Brazil's Supreme Court has opened an inquiry into comments made by President Jair Bolsonaro wrongly claiming that Covid-19 vaccines may increase the chance of developing Aids.
The comments, made during a social media livestream in October saw him temporarily banned from Facebook and YouTube under their fake news policies.
Mr Bolsonaro has frequently cast doubt over the effectiveness of vaccines.
He is already facing a separate inquiry into his handling of the pandemic.
During the livestream on 24 October, Mr Bolsonaro claimed that reports "suggest that people who are fully vaccinated against Covid-19 are developing Acquired Immune Deficiency Syndrome (Aids) much faster than expected". The assertion has been strongly rejected by scientists and medical experts.
The embattled president, who has refused to get vaccinated himself, has defended the comments and claimed that he was simply quoting from an article in a magazine.
On Friday, Supreme Court Justice Alexandre de Moraes ruled that Mr Bolsonaro had "used the modus operandi of mass dissemination schemes in social networks" which called for further investigation.
Mr de Moraes instructed Brazil's top prosecutor, Augusto Aras, to try to establish whether the president's comments are linked to a group of his supporters who are currently being investigated for the large-scale production of fake news.
The group, known in local media as the Office of Hate, has spread misinformation throughout the pandemic and has called for a military coup that would give Mr Bolsonaro, a former army captain, unlimited powers to rule the country.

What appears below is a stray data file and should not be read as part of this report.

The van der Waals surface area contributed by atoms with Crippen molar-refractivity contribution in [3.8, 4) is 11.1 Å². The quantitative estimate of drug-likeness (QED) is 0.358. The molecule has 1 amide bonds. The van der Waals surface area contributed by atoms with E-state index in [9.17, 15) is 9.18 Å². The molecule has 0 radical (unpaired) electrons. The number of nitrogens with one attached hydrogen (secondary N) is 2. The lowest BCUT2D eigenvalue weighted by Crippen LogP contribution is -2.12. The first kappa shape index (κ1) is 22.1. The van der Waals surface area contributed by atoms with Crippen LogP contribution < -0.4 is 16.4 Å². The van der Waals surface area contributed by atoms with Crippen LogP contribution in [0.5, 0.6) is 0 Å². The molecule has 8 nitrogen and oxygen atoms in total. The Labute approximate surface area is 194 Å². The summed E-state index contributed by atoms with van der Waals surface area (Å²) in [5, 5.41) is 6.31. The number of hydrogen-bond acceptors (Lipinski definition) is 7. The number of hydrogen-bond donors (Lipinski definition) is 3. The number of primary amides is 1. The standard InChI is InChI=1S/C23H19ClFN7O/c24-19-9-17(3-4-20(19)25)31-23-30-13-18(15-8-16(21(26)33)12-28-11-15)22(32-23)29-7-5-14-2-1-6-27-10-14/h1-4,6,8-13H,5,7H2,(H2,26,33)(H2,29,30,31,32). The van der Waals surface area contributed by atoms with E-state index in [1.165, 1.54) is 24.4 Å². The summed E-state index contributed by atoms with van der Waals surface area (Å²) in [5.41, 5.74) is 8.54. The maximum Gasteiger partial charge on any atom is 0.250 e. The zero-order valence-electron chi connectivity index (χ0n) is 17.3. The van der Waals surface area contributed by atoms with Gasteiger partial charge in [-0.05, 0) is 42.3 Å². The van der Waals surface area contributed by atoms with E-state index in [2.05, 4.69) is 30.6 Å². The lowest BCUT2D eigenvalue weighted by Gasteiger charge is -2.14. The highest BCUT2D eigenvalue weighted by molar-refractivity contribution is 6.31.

Investigations into the group have already seen the arrest of a number of the president's allies, including Roberto Jefferson, the head of the right-wing Brazilian Labour Party.
Mr Bolsonaro has come under heavy pressure in recent months and faced a number of political crises that have dented his popularity.
In October, Brazilian senators voted to recommend charging him over his response to the Covid-19 pandemic.
A special Senate investigative panel backed a report calling for charges to be filed against the president, including crimes against humanity.
Mr Bolsonaro has maintained he is "guilty of absolutely nothing".
Brazil's death toll from Covid-19 is the second highest in the world, behind the United States. More than 615,000 people have died, and 22.1 million have been infected with the virus, although there are fears the true numbers are far higher.
In March, as deaths spiked, the president told Brazilians to "stop whining" and downplayed the threat of the virus, as the health system was crippled by the crisis.